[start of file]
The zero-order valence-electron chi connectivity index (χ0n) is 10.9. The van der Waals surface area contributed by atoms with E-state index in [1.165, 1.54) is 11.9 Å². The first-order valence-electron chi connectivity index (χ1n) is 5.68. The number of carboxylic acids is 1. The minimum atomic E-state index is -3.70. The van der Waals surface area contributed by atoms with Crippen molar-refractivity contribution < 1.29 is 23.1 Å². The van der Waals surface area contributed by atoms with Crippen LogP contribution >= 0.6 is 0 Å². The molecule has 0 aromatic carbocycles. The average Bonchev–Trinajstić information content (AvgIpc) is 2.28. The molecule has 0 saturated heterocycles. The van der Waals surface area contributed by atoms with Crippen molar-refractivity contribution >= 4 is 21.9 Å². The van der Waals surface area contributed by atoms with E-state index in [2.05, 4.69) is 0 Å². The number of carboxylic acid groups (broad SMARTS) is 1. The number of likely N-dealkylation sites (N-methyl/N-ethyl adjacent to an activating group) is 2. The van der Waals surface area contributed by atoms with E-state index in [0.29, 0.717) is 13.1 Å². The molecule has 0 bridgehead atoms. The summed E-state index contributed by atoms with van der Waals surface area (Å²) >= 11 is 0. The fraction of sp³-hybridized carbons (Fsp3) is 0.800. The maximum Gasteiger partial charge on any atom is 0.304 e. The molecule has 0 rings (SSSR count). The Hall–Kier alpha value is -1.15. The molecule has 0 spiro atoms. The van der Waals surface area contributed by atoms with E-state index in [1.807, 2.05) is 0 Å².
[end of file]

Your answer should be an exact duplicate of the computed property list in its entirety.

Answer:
The zero-order valence-electron chi connectivity index (χ0n) is 10.9. The van der Waals surface area contributed by atoms with E-state index in [1.165, 1.54) is 11.9 Å². The first-order valence-electron chi connectivity index (χ1n) is 5.68. The number of carboxylic acids is 1. The minimum atomic E-state index is -3.70. The van der Waals surface area contributed by atoms with Crippen molar-refractivity contribution < 1.29 is 23.1 Å². The van der Waals surface area contributed by atoms with Crippen LogP contribution >= 0.6 is 0 Å². The molecule has 0 aromatic carbocycles. The average Bonchev–Trinajstić information content (AvgIpc) is 2.28. The molecule has 0 saturated heterocycles. The van der Waals surface area contributed by atoms with Crippen molar-refractivity contribution >= 4 is 21.9 Å². The van der Waals surface area contributed by atoms with E-state index in [2.05, 4.69) is 0 Å². The number of carboxylic acid groups (broad SMARTS) is 1. The number of likely N-dealkylation sites (N-methyl/N-ethyl adjacent to an activating group) is 2. The van der Waals surface area contributed by atoms with E-state index in [0.29, 0.717) is 13.1 Å². The molecule has 0 bridgehead atoms. The summed E-state index contributed by atoms with van der Waals surface area (Å²) >= 11 is 0. The fraction of sp³-hybridized carbons (Fsp3) is 0.800. The maximum Gasteiger partial charge on any atom is 0.304 e. The molecule has 0 rings (SSSR count). The Hall–Kier alpha value is -1.15. The molecule has 0 spiro atoms. The van der Waals surface area contributed by atoms with E-state index in [1.807, 2.05) is 0 Å².